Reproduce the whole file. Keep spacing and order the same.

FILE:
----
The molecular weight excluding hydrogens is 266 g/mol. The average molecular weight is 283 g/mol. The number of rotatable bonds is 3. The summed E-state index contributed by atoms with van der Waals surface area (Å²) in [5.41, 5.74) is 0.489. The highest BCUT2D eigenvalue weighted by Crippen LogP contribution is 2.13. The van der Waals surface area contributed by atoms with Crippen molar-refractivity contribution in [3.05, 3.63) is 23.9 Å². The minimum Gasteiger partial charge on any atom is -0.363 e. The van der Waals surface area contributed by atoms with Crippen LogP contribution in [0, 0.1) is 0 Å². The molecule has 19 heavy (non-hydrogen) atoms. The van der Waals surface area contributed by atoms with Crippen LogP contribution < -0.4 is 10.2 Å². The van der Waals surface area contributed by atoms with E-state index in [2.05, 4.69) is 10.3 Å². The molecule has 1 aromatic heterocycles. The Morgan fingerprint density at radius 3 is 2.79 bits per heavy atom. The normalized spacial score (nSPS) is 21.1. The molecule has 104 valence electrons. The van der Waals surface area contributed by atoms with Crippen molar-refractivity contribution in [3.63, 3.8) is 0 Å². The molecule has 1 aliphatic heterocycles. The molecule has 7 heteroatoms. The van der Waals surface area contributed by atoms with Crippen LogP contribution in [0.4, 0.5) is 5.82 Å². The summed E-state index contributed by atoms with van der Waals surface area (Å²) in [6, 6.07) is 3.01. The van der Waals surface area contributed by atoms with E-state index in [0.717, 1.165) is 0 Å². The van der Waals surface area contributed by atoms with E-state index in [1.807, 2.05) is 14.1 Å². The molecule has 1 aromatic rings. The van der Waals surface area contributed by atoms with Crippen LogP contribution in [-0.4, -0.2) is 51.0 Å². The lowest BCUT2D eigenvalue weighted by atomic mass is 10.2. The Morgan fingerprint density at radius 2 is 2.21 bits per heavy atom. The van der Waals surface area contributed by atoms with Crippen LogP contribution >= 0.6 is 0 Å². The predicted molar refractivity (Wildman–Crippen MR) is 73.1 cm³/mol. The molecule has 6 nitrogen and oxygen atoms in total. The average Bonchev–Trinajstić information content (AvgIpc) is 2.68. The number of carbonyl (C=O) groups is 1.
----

The molecular weight excluding hydrogens is 266 g/mol. The average molecular weight is 283 g/mol. The number of rotatable bonds is 3. The summed E-state index contributed by atoms with van der Waals surface area (Å²) in [5.41, 5.74) is 0.489. The highest BCUT2D eigenvalue weighted by Crippen LogP contribution is 2.13. The van der Waals surface area contributed by atoms with Crippen molar-refractivity contribution in [3.05, 3.63) is 23.9 Å². The minimum Gasteiger partial charge on any atom is -0.363 e. The van der Waals surface area contributed by atoms with Crippen LogP contribution in [0, 0.1) is 0 Å². The molecule has 19 heavy (non-hydrogen) atoms. The van der Waals surface area contributed by atoms with Crippen LogP contribution < -0.4 is 10.2 Å². The van der Waals surface area contributed by atoms with E-state index in [2.05, 4.69) is 10.3 Å². The molecule has 1 aromatic heterocycles. The Morgan fingerprint density at radius 3 is 2.79 bits per heavy atom. The normalized spacial score (nSPS) is 21.1. The molecule has 104 valence electrons. The van der Waals surface area contributed by atoms with Crippen molar-refractivity contribution in [3.63, 3.8) is 0 Å². The molecule has 1 aliphatic heterocycles. The molecule has 7 heteroatoms. The van der Waals surface area contributed by atoms with Crippen LogP contribution in [0.4, 0.5) is 5.82 Å². The summed E-state index contributed by atoms with van der Waals surface area (Å²) in [6, 6.07) is 3.01. The van der Waals surface area contributed by atoms with E-state index in [0.717, 1.165) is 0 Å². The van der Waals surface area contributed by atoms with E-state index in [1.807, 2.05) is 14.1 Å². The molecule has 1 aromatic rings. The van der Waals surface area contributed by atoms with Crippen LogP contribution in [-0.4, -0.2) is 51.0 Å². The lowest BCUT2D eigenvalue weighted by atomic mass is 10.2. The Morgan fingerprint density at radius 2 is 2.21 bits per heavy atom. The van der Waals surface area contributed by atoms with Crippen LogP contribution >= 0.6 is 0 Å². The predicted molar refractivity (Wildman–Crippen MR) is 73.1 cm³/mol. The molecule has 6 nitrogen and oxygen atoms in total. The average Bonchev–Trinajstić information content (AvgIpc) is 2.68. The number of carbonyl (C=O) groups is 1.